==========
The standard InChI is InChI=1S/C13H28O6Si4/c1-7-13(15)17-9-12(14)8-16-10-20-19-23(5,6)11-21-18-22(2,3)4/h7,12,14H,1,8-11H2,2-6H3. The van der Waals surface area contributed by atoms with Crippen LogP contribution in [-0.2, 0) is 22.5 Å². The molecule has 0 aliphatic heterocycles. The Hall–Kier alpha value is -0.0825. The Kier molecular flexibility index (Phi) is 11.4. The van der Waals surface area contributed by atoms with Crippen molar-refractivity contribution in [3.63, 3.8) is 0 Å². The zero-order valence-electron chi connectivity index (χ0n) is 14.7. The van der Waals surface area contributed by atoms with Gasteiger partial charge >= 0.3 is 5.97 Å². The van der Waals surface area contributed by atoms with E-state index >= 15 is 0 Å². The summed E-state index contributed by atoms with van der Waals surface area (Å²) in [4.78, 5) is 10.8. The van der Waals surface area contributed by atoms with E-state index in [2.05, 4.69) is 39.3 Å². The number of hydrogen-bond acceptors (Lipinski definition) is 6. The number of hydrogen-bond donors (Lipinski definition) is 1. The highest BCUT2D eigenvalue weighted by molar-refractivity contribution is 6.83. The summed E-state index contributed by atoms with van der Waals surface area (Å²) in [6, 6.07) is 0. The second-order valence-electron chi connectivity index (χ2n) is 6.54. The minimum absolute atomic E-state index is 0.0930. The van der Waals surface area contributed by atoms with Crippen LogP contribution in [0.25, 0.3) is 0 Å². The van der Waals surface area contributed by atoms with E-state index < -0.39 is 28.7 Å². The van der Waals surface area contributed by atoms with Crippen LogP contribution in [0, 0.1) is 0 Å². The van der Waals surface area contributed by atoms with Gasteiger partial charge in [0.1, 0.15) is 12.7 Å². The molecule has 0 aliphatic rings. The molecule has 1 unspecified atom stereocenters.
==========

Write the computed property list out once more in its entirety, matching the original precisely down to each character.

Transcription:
The standard InChI is InChI=1S/C13H28O6Si4/c1-7-13(15)17-9-12(14)8-16-10-20-19-23(5,6)11-21-18-22(2,3)4/h7,12,14H,1,8-11H2,2-6H3. The van der Waals surface area contributed by atoms with Crippen LogP contribution in [-0.2, 0) is 22.5 Å². The molecule has 0 aliphatic heterocycles. The Hall–Kier alpha value is -0.0825. The Kier molecular flexibility index (Phi) is 11.4. The van der Waals surface area contributed by atoms with Crippen molar-refractivity contribution in [3.63, 3.8) is 0 Å². The zero-order valence-electron chi connectivity index (χ0n) is 14.7. The van der Waals surface area contributed by atoms with Gasteiger partial charge >= 0.3 is 5.97 Å². The van der Waals surface area contributed by atoms with E-state index >= 15 is 0 Å². The summed E-state index contributed by atoms with van der Waals surface area (Å²) in [4.78, 5) is 10.8. The van der Waals surface area contributed by atoms with E-state index in [2.05, 4.69) is 39.3 Å². The number of hydrogen-bond acceptors (Lipinski definition) is 6. The number of hydrogen-bond donors (Lipinski definition) is 1. The highest BCUT2D eigenvalue weighted by molar-refractivity contribution is 6.83. The summed E-state index contributed by atoms with van der Waals surface area (Å²) in [6, 6.07) is 0. The second-order valence-electron chi connectivity index (χ2n) is 6.54. The minimum absolute atomic E-state index is 0.0930. The van der Waals surface area contributed by atoms with Crippen LogP contribution in [0.25, 0.3) is 0 Å². The van der Waals surface area contributed by atoms with E-state index < -0.39 is 28.7 Å². The van der Waals surface area contributed by atoms with Crippen LogP contribution in [0, 0.1) is 0 Å². The van der Waals surface area contributed by atoms with Gasteiger partial charge in [0.1, 0.15) is 12.7 Å². The molecule has 0 aliphatic rings. The molecule has 1 unspecified atom stereocenters.